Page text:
Non-verbal communication, such as body language and semantics, style, intonation and timing of speech, supersede the content message of speech. In addition, stereotypes frequently come into play based on how a person uses language. A Texan working in the U.K. had problems adapting because her speaking style was such that she spoke slowly and loudly. She was also prematurely too familiar with her host national colleagues, both verbally and in her use of body language. The host culture assumed that she was vulgar, even arrogant, and as a result she had difficulty fitting in to her workgroup.

Often, what is communicated may be received as inappropriate, leading to more misunderstandings and fractured business relationships. In terms of getting tasks done, for example, a Canadian may believe an agreement was reached, while a host national did not interpret it that way.

It’s unfortunate but true that people tend to make assumptions about an individual’s intelligence, personality and even social class, based on how a person communicates, verbally and otherwise. This can lead to serious misperceptions and misunderstandings — and in business — poor results.

How HR can help

The presumption that because people speak the same language they therefore understand each other can be disastrous to an international assignment or business trip. Cultural challenges, and the intense stresses of transition and relocation, exist no matter where employees will be working and living. Misinterpreting cultural challenges as one’s own inadequacy may exacerbate pre-existing vulnerabilities and emotional health problems, putting an employee or family members at greater risk for problems like depression and anxiety.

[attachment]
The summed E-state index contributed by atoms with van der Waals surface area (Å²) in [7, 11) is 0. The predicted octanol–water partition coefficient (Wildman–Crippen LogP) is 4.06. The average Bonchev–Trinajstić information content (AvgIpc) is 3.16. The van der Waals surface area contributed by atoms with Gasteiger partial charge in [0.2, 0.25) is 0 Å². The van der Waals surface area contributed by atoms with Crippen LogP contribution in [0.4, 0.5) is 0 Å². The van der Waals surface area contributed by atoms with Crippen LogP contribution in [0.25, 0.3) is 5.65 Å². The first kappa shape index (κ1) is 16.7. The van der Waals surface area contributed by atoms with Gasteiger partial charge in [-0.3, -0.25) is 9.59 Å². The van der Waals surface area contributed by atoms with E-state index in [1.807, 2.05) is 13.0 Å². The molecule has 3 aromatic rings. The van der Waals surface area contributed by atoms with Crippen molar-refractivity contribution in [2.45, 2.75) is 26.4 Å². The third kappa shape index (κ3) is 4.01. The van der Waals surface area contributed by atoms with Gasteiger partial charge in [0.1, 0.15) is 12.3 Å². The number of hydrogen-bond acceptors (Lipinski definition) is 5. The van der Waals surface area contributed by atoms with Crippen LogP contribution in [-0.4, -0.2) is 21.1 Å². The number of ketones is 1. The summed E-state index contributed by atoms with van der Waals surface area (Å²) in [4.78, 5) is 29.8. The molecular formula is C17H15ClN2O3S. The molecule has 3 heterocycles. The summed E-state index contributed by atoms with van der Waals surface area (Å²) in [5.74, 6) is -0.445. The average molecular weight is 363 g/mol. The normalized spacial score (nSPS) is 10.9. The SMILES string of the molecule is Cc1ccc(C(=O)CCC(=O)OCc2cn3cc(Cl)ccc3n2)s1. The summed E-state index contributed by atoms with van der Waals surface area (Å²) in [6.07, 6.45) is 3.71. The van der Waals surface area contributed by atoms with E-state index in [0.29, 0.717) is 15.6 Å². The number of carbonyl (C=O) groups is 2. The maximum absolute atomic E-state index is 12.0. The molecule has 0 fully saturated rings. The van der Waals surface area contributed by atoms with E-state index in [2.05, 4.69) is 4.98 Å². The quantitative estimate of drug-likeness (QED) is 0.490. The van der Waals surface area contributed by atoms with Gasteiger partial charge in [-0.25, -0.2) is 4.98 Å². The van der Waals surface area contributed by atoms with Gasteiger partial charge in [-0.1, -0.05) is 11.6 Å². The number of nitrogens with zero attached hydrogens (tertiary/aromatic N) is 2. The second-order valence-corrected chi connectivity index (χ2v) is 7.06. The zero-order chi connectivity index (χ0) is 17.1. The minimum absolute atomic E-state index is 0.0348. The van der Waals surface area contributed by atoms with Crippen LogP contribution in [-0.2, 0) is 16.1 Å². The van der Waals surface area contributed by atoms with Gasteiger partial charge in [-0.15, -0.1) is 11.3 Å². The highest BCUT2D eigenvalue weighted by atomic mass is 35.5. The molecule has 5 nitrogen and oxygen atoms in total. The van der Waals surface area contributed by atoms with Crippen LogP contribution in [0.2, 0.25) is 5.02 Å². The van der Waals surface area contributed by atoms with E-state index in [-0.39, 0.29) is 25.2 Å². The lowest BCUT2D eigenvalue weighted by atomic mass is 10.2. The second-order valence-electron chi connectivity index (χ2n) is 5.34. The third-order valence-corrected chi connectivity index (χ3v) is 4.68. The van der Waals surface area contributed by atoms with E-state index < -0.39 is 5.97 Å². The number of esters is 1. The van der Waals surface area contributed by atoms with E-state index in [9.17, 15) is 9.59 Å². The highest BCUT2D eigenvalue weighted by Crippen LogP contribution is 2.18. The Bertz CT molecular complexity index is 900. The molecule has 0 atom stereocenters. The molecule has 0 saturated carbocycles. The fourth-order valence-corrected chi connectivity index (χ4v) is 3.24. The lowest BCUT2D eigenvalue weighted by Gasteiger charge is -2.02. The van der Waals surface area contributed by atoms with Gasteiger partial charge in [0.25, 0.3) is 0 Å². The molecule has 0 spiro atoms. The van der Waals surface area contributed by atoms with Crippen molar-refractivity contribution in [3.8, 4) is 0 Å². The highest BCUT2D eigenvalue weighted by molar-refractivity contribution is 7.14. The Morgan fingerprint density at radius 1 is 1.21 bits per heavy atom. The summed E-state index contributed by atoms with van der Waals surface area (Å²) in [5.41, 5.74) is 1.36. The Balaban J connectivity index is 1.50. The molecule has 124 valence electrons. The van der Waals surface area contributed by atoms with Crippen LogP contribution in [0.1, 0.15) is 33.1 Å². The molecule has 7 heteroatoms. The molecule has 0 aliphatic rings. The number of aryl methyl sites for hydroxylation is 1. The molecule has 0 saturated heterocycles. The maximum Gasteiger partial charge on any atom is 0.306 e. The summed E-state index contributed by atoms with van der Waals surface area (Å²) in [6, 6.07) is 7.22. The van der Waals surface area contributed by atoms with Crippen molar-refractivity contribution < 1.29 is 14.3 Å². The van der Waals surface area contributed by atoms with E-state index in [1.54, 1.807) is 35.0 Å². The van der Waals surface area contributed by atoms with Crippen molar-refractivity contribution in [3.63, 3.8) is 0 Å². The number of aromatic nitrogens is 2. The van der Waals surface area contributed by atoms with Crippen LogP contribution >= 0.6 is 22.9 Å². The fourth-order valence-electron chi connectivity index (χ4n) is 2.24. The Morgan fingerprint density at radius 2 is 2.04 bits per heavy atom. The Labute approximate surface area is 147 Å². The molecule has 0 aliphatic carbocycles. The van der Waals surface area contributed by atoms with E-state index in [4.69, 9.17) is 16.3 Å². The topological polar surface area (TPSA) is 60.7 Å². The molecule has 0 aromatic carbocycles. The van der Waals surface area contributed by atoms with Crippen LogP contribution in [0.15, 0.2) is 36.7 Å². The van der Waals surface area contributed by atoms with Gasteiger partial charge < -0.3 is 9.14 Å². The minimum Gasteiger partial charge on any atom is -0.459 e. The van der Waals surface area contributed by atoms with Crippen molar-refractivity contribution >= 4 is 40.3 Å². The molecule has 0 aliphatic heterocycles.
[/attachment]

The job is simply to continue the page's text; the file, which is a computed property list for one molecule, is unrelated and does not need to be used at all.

This, in turn, impacts on the ability to adapt to the host culture and perform optimally. The best solution is to prepare for those challenges upfront. HR can provide support and enhance awareness in a number of ways.

Internally, HR may choose to facilitate conversations and the exchange of cross-cultural information through buddy groups and formal or informal gatherings between pre-departing employees, their families and host nationals in the international office. Destination-specific workshops can be arranged to facilitate discussion in a group or one-on-one setting. Pre-departure preparation programs can be put in place to help expatriates and shorter-term assignees prepare for losing a sense of cultural identity — and with it — confidence.

These programs will help departing expats understand the stressors they are going to experience down the road, as well as identify their own strengths and vulnerabilities. Online cultural questionnaires are available to enhance an employee’s ability to understand her “fit” within a specific cultural context, and cross-cultural training programs can help close the gaps in terms of working and living more effectively in a certain culture.

While HR can support the issue at hand by creating awareness and providing training in advance, the host country has an equal responsibility to be tolerant and understanding of the language and cultural differences of new colleagues.

Rensia Melles is director, clinical products, global services for FGI, an international provider of employee and employer support programs, including cross-cultural training, pre-departure preparation programs and international EAPs. She can be reached at [email protected] or (905) 886-2157.